July 21, 2014

Fatty Liver

Axial "in-phase" MR image shows increased signal intensity of the liver.
Axial "opposed-phase" MR image shows decreased signal of the entire liver when compared with the same areas on in-phase image. 

  • Triglyceride accumulation within cytoplasm of hepatocytes
  • Can be due to alcoholic liver disease, nonalcoholic fatty liver disease, viral hepatitis, drugs
  • May progress to steatohepatitis and cirrhosis
  • Avoid the use of "fatty infiltration of the liver", which is misleading because fat deposition in Fatty Liver is in hepatocytes - rarely in other cell types
  • Sensitivity/specificity for detection:
    • Ultrasound = 60-100% / 77-95%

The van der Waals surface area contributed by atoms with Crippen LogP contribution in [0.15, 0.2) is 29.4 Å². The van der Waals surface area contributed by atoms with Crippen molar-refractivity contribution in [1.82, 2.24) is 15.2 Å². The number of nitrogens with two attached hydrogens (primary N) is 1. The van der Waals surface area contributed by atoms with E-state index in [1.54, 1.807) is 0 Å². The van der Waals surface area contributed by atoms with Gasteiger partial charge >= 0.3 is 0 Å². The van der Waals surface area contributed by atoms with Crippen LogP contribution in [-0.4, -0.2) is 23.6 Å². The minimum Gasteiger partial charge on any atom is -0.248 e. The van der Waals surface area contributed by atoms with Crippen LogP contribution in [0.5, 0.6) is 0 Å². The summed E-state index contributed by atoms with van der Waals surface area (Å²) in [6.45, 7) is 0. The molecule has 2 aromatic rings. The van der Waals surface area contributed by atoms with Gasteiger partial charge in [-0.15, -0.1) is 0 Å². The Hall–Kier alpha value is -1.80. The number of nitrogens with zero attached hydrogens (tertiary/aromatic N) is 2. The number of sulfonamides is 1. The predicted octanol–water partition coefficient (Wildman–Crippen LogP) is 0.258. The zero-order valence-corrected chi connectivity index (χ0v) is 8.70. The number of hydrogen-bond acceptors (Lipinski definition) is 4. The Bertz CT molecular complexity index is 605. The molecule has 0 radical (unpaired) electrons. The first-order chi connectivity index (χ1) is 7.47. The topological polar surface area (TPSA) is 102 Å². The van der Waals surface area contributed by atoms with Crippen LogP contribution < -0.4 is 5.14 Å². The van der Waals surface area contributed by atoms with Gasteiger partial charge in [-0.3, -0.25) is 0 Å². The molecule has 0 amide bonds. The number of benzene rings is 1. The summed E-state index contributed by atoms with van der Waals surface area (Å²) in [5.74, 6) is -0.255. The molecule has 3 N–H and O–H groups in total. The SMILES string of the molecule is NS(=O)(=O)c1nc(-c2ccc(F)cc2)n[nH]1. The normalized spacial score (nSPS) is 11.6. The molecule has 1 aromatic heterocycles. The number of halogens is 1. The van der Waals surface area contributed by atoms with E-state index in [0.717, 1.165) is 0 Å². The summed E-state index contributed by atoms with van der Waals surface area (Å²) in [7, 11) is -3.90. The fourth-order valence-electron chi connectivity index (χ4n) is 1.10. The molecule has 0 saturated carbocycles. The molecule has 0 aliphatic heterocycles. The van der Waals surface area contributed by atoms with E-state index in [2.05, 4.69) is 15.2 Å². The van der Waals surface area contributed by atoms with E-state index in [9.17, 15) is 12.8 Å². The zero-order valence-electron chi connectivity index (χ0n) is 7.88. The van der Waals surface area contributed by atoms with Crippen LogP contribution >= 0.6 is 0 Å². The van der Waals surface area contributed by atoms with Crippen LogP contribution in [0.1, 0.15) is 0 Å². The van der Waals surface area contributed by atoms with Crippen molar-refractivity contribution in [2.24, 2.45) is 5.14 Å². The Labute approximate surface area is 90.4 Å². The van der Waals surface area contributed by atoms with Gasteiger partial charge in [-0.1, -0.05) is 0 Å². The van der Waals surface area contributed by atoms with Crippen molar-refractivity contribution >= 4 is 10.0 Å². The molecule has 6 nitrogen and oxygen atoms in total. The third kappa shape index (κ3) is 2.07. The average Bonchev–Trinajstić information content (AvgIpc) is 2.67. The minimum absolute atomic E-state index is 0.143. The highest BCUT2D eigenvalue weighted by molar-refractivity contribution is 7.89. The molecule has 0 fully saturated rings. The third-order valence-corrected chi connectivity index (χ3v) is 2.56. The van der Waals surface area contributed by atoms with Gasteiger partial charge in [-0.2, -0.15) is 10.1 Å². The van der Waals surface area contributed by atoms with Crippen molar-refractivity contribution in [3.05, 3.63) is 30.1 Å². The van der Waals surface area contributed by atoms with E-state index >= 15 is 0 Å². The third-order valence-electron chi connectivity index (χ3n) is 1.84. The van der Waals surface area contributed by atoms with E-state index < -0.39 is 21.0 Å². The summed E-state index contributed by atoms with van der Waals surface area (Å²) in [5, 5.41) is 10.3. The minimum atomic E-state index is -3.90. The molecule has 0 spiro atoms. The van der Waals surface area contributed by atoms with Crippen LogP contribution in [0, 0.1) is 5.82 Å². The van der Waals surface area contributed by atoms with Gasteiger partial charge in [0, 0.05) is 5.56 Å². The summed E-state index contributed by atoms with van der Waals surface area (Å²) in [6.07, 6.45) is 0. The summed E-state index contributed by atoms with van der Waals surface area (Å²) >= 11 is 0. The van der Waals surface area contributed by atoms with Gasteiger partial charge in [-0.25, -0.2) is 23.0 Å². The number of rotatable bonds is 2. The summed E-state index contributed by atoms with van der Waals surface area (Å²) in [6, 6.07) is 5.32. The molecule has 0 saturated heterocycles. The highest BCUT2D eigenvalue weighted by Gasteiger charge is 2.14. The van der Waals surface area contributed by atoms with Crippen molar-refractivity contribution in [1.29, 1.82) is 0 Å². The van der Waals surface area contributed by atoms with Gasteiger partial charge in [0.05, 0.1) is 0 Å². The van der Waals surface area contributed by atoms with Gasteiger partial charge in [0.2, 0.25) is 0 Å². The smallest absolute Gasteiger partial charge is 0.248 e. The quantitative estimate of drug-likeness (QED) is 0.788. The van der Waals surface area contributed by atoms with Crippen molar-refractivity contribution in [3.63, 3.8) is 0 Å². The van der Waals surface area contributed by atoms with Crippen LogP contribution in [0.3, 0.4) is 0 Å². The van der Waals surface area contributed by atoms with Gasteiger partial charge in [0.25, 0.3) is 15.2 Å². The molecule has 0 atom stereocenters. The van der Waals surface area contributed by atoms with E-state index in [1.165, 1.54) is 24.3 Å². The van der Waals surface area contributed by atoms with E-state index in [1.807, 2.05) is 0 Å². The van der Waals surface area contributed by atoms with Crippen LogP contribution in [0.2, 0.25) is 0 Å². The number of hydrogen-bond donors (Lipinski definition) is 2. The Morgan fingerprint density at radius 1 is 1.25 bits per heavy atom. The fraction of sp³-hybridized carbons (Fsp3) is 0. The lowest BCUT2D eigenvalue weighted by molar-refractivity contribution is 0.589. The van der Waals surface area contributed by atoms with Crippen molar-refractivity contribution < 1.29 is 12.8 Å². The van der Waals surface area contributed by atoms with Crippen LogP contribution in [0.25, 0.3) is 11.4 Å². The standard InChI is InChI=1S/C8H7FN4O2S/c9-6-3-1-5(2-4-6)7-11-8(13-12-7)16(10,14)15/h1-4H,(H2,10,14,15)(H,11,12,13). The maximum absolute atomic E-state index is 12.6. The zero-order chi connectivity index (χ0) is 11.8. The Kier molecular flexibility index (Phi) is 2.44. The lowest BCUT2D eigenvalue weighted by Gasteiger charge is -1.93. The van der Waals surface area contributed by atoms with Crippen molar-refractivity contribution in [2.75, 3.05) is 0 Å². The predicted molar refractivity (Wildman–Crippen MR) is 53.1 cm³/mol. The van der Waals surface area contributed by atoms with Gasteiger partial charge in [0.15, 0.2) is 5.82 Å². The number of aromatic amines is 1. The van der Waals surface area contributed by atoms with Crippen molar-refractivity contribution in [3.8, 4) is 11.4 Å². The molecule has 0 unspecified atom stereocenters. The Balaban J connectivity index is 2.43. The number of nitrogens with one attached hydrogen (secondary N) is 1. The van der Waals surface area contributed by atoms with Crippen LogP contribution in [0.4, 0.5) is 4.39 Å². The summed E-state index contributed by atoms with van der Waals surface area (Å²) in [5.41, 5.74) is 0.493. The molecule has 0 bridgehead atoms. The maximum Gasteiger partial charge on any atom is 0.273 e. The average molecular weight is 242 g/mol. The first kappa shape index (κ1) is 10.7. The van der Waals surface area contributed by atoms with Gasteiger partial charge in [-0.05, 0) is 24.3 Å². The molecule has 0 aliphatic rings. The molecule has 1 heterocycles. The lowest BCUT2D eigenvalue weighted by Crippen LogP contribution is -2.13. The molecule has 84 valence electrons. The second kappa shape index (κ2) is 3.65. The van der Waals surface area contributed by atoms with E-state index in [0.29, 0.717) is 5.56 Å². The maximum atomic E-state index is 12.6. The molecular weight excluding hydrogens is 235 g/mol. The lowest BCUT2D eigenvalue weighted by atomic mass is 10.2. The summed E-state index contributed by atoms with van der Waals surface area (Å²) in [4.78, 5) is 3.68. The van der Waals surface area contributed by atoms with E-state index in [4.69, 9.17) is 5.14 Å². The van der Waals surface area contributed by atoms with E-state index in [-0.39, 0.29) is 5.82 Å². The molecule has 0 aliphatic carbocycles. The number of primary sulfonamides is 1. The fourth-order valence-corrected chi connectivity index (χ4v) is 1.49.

• Non-contrast CT = 43-95% / 90%
    • Chemical-shift MRI = 81% / 100%

MR Imaging

  • Because protons in water and fatty acid molecules precess in different resonance frequency, proton chemical shift imaging can be utilized to image this difference
  • If images are obtained when fat and water protons are "in-phase", their signals are additive (brighter). If they are "out-of-phase", their signals cancel each other (structure becoming darker)
  • Amount of hepatic fat can be quantified by assessing the degree of signal loss
Hamer OW, Aguirre DA, Casola G, et al. Fatty liver: imaging patterns and pitfalls. Radiographics 2006; 26:1637-1653.

No comments:

Post a Comment